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Allergies are a big problem in summer! When the fur itches and the dog and cat scratch.

Allergies are common in dogs and cats. As in humans, hypersensitivity z. B. against house dust mites, tree, and grass pollen, but also feed, mold or flea bites (flea saliva) cause itching, reddening of the skin, eye inflammation, or breathing difficulties. Itching can occur all over the body or in specific areas. The animals scratch and bite their faces, paws, armpits, groin, or stomach. Licking the itchy spots often results in a brown discoloration of the fur from the saliva. Occasionally, eye discharge, nasal discharge, or backward sneezing is observed. Animals older than 6 months are usually affected. Itching often begins between the ages of 1-3 years.

Diagnosis

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Any therapy must begin with a reliable diagnosis. The identification of the allergy trigger must therefore be given special attention. For this purpose, various blood tests and/or intracutaneous tests are carried out in the clinic after a detailed anamnesis.

Therapy

Once the allergy trigger is known, you will try to avoid it. Especially with antigens that are ingested with food, this can be achieved through special diets. Even inhaled antigens can be partially avoided: a person allergic to mold should not stay in damp rooms, and food and storage mites can be avoided if moist food is used. The concentration of house dust mite antigens can at least be reduced by doing without carpets and by covering pillows and mattresses tightly. Blankets are washed hot or frozen.

Other antigens, e.g. pollen, can hardly be avoided. However, immunotherapy (hyposensitization) can be carried out. The success of the therapy is significantly better for seasonal allergies than for allergies, the symptoms of which occur more or less evenly throughout the year. Immunotherapy is most successful at times when the patient has the least possible or no allergic symptoms. If possible, he should not be exposed to the triggering antigen at the time of immunotherapy.

The aqueous immunotherapy solution is made for each patient
individually manufactured and contains exactly those allergens against which sensitization has been proven in the test. Instead of false antibodies that trigger allergic reactions, the immune system should form normal antibodies by initially administering low and later slowly increasing concentrations. This metabolic change takes time and often does not succeed completely.
The symptoms improve in about 60% of patients
clear. Significantly fewer drugs are needed in these animals to control the allergy. Depending on the antigen, about a third of the patients become symptom-free. However, this is not a complete cure, because the tendency to an excessive allergic metabolic reaction also persists in these patients. They can deteriorate again later in life or acquire an allergy to other substances.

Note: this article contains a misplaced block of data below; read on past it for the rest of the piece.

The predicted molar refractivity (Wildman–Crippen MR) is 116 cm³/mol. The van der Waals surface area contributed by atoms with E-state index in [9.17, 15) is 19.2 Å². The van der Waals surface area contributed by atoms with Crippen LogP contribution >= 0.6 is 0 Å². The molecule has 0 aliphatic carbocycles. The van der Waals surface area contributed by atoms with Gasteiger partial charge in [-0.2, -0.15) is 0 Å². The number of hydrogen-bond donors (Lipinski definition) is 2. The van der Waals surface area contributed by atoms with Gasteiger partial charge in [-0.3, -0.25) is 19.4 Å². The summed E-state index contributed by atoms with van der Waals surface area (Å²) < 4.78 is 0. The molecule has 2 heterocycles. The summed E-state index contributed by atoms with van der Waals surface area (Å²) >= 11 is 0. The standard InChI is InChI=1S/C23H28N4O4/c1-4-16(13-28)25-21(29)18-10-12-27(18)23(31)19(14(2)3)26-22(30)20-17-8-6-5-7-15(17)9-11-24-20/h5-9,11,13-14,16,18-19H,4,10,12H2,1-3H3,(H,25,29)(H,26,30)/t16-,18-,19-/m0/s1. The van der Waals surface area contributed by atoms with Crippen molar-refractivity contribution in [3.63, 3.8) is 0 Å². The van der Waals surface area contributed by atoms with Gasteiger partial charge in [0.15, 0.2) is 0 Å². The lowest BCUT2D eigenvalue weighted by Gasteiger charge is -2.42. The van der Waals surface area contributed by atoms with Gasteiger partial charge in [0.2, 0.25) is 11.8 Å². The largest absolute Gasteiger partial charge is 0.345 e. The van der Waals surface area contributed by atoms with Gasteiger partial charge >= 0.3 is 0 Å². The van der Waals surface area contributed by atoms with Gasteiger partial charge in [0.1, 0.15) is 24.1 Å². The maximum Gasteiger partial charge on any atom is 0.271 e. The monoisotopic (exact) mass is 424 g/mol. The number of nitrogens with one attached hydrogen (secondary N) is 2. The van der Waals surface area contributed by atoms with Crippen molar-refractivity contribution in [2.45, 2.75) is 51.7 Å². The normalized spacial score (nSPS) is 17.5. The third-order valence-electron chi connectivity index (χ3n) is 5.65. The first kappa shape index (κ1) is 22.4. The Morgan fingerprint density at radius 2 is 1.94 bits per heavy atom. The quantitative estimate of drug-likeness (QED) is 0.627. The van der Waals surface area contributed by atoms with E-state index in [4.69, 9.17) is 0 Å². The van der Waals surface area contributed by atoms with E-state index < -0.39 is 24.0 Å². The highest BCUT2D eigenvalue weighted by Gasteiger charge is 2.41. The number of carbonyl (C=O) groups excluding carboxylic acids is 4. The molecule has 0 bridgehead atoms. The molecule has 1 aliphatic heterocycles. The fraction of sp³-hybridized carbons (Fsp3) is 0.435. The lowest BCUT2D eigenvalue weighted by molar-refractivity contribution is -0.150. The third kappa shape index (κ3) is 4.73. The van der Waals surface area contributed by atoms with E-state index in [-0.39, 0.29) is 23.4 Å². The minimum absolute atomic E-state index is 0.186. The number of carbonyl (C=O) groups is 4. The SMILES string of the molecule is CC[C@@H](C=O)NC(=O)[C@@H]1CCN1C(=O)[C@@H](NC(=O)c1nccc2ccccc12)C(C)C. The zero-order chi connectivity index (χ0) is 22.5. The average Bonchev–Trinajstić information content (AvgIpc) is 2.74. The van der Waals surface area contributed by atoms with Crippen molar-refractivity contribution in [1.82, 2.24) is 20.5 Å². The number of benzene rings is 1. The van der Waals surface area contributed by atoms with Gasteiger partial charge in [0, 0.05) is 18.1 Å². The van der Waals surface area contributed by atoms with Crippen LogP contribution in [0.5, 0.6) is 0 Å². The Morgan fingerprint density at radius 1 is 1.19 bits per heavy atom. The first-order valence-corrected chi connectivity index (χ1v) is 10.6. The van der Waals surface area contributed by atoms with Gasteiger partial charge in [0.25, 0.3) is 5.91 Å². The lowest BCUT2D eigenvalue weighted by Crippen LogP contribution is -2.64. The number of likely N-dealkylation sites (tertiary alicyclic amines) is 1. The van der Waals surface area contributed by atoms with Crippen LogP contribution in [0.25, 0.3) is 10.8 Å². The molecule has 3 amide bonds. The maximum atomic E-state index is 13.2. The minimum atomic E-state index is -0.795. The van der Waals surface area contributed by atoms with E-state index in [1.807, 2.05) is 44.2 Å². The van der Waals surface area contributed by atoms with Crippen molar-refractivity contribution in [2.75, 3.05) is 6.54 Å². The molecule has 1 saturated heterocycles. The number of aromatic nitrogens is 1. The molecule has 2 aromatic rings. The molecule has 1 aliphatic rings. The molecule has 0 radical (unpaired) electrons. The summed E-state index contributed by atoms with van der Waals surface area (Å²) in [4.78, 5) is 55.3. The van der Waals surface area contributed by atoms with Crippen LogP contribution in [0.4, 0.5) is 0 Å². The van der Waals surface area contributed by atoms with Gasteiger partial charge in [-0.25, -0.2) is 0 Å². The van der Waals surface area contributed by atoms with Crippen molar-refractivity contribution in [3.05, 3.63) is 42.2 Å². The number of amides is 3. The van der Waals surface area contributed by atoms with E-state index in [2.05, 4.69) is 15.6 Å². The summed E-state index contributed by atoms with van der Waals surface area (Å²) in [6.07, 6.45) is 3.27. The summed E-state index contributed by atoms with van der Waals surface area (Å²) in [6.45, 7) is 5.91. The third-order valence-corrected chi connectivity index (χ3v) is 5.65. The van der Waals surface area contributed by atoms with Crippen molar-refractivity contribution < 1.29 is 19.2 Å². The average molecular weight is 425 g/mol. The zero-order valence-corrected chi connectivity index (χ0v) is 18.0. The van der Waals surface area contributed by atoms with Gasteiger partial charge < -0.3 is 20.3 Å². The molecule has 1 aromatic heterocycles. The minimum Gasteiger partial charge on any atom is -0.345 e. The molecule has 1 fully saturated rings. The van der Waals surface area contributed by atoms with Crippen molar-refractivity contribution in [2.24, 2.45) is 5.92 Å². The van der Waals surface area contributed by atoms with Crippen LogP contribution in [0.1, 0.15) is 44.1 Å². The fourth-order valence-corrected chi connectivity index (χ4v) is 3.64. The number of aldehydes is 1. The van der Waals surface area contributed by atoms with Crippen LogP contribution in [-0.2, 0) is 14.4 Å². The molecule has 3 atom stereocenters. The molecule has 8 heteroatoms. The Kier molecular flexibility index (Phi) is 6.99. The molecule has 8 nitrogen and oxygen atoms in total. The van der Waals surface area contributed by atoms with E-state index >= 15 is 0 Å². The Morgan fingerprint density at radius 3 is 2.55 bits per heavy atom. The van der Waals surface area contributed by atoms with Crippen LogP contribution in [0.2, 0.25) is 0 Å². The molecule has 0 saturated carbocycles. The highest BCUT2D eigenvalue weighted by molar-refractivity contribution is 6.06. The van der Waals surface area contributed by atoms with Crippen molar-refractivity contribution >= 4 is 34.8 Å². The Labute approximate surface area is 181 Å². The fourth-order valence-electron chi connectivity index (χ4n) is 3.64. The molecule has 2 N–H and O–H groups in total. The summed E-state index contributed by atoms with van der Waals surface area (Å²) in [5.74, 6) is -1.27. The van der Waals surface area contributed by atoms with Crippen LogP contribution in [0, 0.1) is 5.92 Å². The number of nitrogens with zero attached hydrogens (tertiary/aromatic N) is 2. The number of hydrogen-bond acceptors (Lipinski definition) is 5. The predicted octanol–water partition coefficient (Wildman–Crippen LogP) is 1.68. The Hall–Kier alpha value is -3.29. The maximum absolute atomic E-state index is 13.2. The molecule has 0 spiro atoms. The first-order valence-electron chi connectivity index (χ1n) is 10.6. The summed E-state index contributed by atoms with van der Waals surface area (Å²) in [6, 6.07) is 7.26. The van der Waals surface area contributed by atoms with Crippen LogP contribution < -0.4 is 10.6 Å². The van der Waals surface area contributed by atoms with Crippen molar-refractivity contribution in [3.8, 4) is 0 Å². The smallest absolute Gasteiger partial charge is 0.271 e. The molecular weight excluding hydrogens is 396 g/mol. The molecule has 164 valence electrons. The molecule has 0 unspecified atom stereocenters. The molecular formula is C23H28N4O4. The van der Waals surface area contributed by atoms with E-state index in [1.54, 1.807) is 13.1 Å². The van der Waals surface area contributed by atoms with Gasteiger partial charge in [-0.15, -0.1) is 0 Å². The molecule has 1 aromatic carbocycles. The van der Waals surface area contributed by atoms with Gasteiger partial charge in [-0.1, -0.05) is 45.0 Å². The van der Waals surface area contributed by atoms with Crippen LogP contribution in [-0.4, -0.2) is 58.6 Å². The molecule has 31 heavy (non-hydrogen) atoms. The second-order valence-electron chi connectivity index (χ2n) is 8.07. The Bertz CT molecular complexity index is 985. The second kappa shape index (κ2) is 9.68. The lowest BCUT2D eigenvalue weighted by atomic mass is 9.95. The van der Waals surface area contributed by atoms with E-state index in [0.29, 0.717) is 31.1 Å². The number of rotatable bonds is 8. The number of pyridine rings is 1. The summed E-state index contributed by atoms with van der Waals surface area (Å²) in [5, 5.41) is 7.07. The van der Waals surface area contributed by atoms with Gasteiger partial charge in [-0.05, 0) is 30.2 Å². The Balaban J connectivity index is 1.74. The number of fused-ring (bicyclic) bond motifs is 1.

Long-term treatment

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It usually takes 1-2 months for the itching to subside, provided the itching (skin inflammation) effects are under control. If no improvement in symptoms is seen, treatment should still be continued for 4-6 months before a final evaluation is made. Immunotherapy is usually carried out over a period of 2-3 years. Initially, the treatment takes place on an outpatient basis in the clinic, after the animal owner has been introduced to the therapy, he continues it at home.

Immunotherapy is a proven and safe treatment method for allergy sufferers. However, close contact between the treating veterinarian and the pet owner is particularly important. The livestock owner should learn to understand and master the process. Initially, slight allergic reactions such as reddening of the skin and hives are possible after injecting the solution. But even if the therapy is successful, a new antigen, a low-grade flea infestation or a change in diet can be enough to trigger a severe relapse. In the event of any deterioration during or even after the end of the therapy, a discussion with the treating veterinarian is advisable.

If the animal does not respond to the immunotherapy or if such a therapy does not promise much success from the outset, the animal must be given relief in other ways. In return, the excessive immune reaction is suppressed. However, the defense against infection should be impaired as little as possible. Therapy protocols are available for this, in which various immunosuppressants with different durations of action are used. If, for example, the short period of birch pollen flight is to be bridged, a single injection of a depot cortisone can solve the problem without any significant risks or side effects. The longer the time to be bridged or the more severe the skin changes are, the more complicated the therapy becomes. Then there are injection and tablet treatments with treatment breaks, intermittent or temporarily tapering protocols, or the combination with or sole use of other immunosuppressants such as cyclosporine, azathioprine, cyclophosphamide, or similar.

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In the medium term, allergies are and will remain serious diseases that are not easy to treat. Nevertheless, there are useful concepts to enable the allergic patient, in close cooperation between pet owner and veterinarian, to live a life with few or no symptoms.

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